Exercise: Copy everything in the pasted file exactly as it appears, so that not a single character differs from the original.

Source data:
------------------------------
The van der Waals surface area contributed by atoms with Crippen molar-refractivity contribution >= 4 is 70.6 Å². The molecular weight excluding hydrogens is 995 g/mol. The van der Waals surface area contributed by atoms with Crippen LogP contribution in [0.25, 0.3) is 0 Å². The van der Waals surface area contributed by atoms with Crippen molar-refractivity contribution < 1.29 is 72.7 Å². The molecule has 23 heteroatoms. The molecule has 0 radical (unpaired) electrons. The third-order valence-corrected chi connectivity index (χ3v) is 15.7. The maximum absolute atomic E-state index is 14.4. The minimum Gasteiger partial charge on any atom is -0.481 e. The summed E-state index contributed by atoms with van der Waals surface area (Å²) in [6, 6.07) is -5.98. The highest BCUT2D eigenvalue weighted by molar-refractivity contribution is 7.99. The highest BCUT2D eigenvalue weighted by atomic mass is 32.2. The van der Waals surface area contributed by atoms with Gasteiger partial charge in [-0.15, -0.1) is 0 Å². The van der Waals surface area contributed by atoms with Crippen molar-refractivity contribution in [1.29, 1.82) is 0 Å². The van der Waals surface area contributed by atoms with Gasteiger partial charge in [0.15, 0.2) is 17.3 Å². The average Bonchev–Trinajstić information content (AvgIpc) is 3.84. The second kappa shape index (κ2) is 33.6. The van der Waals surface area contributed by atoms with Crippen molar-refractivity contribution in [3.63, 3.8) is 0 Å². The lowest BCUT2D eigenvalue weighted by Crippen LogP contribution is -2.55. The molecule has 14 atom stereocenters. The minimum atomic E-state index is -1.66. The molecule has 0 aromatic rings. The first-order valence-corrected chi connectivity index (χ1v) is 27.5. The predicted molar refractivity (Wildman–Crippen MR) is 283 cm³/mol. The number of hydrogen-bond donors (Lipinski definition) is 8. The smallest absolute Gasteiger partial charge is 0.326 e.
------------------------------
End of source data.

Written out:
The van der Waals surface area contributed by atoms with Crippen molar-refractivity contribution >= 4 is 70.6 Å². The molecular weight excluding hydrogens is 995 g/mol. The van der Waals surface area contributed by atoms with Crippen LogP contribution in [0.25, 0.3) is 0 Å². The van der Waals surface area contributed by atoms with Crippen molar-refractivity contribution < 1.29 is 72.7 Å². The molecule has 23 heteroatoms. The molecule has 0 radical (unpaired) electrons. The third-order valence-corrected chi connectivity index (χ3v) is 15.7. The maximum absolute atomic E-state index is 14.4. The minimum Gasteiger partial charge on any atom is -0.481 e. The summed E-state index contributed by atoms with van der Waals surface area (Å²) in [6, 6.07) is -5.98. The highest BCUT2D eigenvalue weighted by molar-refractivity contribution is 7.99. The highest BCUT2D eigenvalue weighted by atomic mass is 32.2. The van der Waals surface area contributed by atoms with Gasteiger partial charge in [-0.15, -0.1) is 0 Å². The van der Waals surface area contributed by atoms with Crippen molar-refractivity contribution in [1.29, 1.82) is 0 Å². The van der Waals surface area contributed by atoms with Gasteiger partial charge in [0.15, 0.2) is 17.3 Å². The average Bonchev–Trinajstić information content (AvgIpc) is 3.84. The second kappa shape index (κ2) is 33.6. The van der Waals surface area contributed by atoms with Crippen molar-refractivity contribution in [3.63, 3.8) is 0 Å². The lowest BCUT2D eigenvalue weighted by Crippen LogP contribution is -2.55. The molecule has 14 atom stereocenters. The minimum atomic E-state index is -1.66. The molecule has 0 aromatic rings. The first-order valence-corrected chi connectivity index (χ1v) is 27.5. The predicted molar refractivity (Wildman–Crippen MR) is 283 cm³/mol. The number of hydrogen-bond donors (Lipinski definition) is 8. The smallest absolute Gasteiger partial charge is 0.326 e.